Complex passwords are not necessarily safe. For example, “P@ssw0rd” is a very complex password, however extremely insecure. That’s why security communities start to recommend that you replace complexity criteria with more relevant tests and prevent the use of passwords that have been seen in previous hacker breaches. Such passwords – however complex they may be – are a regular part of dictionary attacks and highly insecure.

Just how do you know whether a particular password is compromised? You can use sites such as and their API. This is how it works:

  1. You create a hash from your password so you don’t compromise your password
  2. You send the first five bytes of this hash to the API so you don’t compromise your hash
  3. You get back all hashes that start with these five bytes
  4. You check whether one of the returned hashes matches your password hash

And this is how PowerShell can check passwords for you:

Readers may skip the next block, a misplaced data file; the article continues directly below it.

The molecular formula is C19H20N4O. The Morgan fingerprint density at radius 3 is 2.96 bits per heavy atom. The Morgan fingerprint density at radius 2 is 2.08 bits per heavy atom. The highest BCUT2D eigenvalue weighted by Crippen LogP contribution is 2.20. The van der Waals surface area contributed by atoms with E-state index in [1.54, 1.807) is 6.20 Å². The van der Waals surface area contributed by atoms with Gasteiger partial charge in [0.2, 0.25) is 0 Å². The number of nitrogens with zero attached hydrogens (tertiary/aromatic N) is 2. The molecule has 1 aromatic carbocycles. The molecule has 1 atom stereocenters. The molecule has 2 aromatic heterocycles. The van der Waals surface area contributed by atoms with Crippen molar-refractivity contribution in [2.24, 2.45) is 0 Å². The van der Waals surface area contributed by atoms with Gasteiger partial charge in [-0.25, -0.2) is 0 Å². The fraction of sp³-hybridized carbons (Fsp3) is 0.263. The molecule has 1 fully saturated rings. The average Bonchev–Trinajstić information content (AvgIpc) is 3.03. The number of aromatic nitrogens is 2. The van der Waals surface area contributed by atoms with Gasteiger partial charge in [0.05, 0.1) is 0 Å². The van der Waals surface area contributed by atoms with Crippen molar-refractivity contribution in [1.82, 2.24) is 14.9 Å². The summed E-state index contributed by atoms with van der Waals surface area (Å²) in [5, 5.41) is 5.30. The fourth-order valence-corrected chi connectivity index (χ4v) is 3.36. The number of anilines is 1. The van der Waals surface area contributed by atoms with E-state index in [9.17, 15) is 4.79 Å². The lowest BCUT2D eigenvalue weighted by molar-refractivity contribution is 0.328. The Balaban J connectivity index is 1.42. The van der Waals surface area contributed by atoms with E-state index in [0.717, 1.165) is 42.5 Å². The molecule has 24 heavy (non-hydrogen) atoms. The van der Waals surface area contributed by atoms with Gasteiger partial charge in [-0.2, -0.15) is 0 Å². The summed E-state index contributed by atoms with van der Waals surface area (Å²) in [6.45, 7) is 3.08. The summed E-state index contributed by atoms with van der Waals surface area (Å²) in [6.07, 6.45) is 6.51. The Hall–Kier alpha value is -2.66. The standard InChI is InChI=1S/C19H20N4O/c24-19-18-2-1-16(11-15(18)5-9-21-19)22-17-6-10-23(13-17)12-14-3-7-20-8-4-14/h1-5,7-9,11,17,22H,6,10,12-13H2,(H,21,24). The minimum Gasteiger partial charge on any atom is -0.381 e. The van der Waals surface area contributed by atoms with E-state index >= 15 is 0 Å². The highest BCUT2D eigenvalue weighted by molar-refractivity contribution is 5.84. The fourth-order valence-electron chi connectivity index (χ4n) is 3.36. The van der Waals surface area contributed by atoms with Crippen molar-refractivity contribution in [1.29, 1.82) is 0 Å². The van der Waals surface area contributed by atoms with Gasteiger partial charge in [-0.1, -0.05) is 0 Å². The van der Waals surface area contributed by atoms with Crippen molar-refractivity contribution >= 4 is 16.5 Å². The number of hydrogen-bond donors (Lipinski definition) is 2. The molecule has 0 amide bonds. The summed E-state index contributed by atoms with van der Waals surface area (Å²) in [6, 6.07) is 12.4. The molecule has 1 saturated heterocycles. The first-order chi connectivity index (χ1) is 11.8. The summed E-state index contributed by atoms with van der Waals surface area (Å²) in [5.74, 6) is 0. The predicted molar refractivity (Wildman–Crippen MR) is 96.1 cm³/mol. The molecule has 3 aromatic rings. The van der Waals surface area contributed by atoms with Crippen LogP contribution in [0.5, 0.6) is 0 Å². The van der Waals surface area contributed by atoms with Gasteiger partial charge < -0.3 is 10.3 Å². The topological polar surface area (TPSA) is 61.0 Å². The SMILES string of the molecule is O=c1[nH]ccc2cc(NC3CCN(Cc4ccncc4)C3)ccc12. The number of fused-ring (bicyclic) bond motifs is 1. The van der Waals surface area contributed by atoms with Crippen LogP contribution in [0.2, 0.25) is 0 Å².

# enable all SSL protocols
[Net.ServicePointManager]::SecurityProtocol = 'Ssl3,Tls, Tls11, Tls12'

# get password hash
$stream = [IO.MemoryStream]::new([Text.Encoding]::UTF8.GetBytes($Password))
$hash = Get-FileHash -InputStream $stream -Algorithm SHA1

# find first five and subsequent hash characters
$prefix, $suffix = $hash.Hash -split '(?<=^.{5})'

# ask for matching passwords with the same first 5 hash digits
$url = "$prefix"
$response = Invoke-RestMethod -Uri $url -UseBasicParsing

# find the exact match
$lines = $response -split '\r\n'
$seen = foreach ($line in $lines)
  if ($line.StartsWith($suffix)) { 
    [int]($line -split ':')[-1]
"$Password has been seen {0:n0} times." -f $seen

Try it and adjust the password to check in $Password. You’ll be amazed in how many breaches the password may have been exposed:

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